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Summary[]

Ben and Sam answer listener emails about whether PECOTA underestimates the Yankees, how to improve ERA, Coco Crisp the MVP candidate, and in-season stats vs. projections.

Topics[]

  • New York Yankees PECOTA projection
  • Coco Crisp MVP hypothetical
  • Improving ERA
  • In-season stats vs. projections

Email Questions[]

  • Steve: "I am a Red Sox fan (ex-pat living in Brooklyn). Right now the Yankees seem to be holding their own (and then some) despite an array of injuries that one would expect to be crippling. I can't remember a season when the New York Yankees did not outperform their PECOTA expected win total. Where do the Yankees rank in terms of realized versus expected PECOTA wins since the inception of PECOTA? If they have been a consistent outperformer, do you think it is luck or something else? If you conclude that PECOTA does have an anti-Yankee bias, would it be appropriate to build some kind of aura and mystique factor into the projection system or is that idea fundamentally un-PECOTA?"
  • Brad: "My question is, what if Coco Crisp just won the MVP award this season? I mean, what if he just kept playing well, hitting for power, helping his team win, and then he ended the season with great stats for a great team and won the MVP. How crazy would that be? How odd would that be to watch Coco Crisp accept an MVP award? Is Coco Crisp the most unlikely of all MVP candidates? I know that in reality a guy like Drew Butera is the most unlikely of all MVP candidates, I get that. However if I had you list your choices for AL MVP at the beginning of the season, basically until you run out of players you would actually consider, Coco Crisp would eventually be on the list but he would be one of the last guys before you give up and stop making the list. He might even be the last guy. He is probably a better candidate than other guys on his team, but still he's Coco Crisp."
  • Stephen: "Considering pitchers do not average 9 innings per start, I've been thinking it would make more sense to use an earned run ratio rather than ERA. If we use a ratio of average innings per start:average earned runs, looking at one ratio would provide a frame of reference for what the pitcher usually does in one game. For example, in 2012 Cliff Lee had an ERA of 3.16, which we intuitively know is good. But his earned run ratio was 7.03:2.85, which means he went an average of 7.03 innings per game and allowed an average of 2.85 runs per game which gives us a clear indication of his average performance on a game by game basis."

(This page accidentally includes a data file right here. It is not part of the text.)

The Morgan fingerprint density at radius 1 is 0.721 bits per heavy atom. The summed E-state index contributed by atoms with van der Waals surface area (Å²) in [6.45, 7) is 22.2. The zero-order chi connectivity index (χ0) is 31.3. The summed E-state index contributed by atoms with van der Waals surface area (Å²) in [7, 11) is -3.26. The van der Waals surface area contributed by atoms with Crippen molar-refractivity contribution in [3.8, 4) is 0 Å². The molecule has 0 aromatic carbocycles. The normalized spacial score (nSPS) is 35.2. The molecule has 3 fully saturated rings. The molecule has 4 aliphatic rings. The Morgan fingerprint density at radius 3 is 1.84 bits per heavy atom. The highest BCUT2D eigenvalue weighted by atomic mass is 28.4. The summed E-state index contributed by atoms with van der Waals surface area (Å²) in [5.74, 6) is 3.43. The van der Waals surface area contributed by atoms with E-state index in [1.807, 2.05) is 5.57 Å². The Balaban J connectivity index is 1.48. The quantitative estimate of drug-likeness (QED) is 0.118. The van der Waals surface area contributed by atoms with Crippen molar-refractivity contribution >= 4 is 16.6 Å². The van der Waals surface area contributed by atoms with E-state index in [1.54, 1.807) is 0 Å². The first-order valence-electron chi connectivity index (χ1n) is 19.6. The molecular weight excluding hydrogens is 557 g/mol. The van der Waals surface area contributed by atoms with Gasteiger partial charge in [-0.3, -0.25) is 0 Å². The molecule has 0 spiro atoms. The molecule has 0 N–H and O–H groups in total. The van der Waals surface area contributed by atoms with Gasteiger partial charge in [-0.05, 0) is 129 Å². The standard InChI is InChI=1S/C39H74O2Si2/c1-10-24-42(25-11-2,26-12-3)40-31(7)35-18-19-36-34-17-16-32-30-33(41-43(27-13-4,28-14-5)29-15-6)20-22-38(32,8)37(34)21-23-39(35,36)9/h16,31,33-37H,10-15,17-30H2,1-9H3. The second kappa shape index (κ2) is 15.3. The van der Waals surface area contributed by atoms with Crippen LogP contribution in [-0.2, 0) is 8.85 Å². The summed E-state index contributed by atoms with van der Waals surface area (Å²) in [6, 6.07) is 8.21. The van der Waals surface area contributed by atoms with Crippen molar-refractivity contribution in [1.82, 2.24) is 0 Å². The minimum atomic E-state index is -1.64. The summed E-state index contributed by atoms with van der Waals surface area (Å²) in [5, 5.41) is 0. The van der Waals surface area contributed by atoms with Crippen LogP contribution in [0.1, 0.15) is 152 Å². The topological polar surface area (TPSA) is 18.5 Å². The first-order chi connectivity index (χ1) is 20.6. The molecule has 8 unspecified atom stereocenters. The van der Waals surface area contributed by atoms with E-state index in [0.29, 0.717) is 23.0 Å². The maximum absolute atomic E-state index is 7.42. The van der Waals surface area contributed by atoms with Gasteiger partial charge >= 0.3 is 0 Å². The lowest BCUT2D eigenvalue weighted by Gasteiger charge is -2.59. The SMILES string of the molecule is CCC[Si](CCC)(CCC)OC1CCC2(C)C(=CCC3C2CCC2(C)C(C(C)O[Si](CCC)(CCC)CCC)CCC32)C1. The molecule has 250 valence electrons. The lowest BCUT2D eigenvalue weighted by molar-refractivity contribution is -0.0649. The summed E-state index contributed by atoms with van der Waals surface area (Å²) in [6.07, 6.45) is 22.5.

• Daryl: "I am playing Scoresheet for the first time and part of the fun is weekly determining batting for my team. I initially used Baseball Prospectus' projections and the rule of thumb from the book to determine my lineup, which led to my batting Nolan Reimold first against left handed pitchers even though the Orioles had him ninth. But now that I have some 2013 data, I am tempted to base it on that even though it certainly is a small sample. Do you recommend I continue to use the projected stats and risk putting slumping players at the top of the order and not riding streaks? Or should I use what little 2013 data I have and risk missing out on slumping players regressing positively to the mean?"

Notes[]

  • From 2005-2012, the Yankees were projected by PECOTA to win 756 games. They have actually won 765 games.
  • 2008 was the last time the Yankees did not outperform their expected win total (projected to win 97, won 89).
  • Who from 'the field' could win the MVP award? Sam thinks Ken Caminiti in 1996 is a good example.
  • Ben & Sam think that Daryl should, if forced to make a binary choice, use the preseason projections all season long.

Links[]

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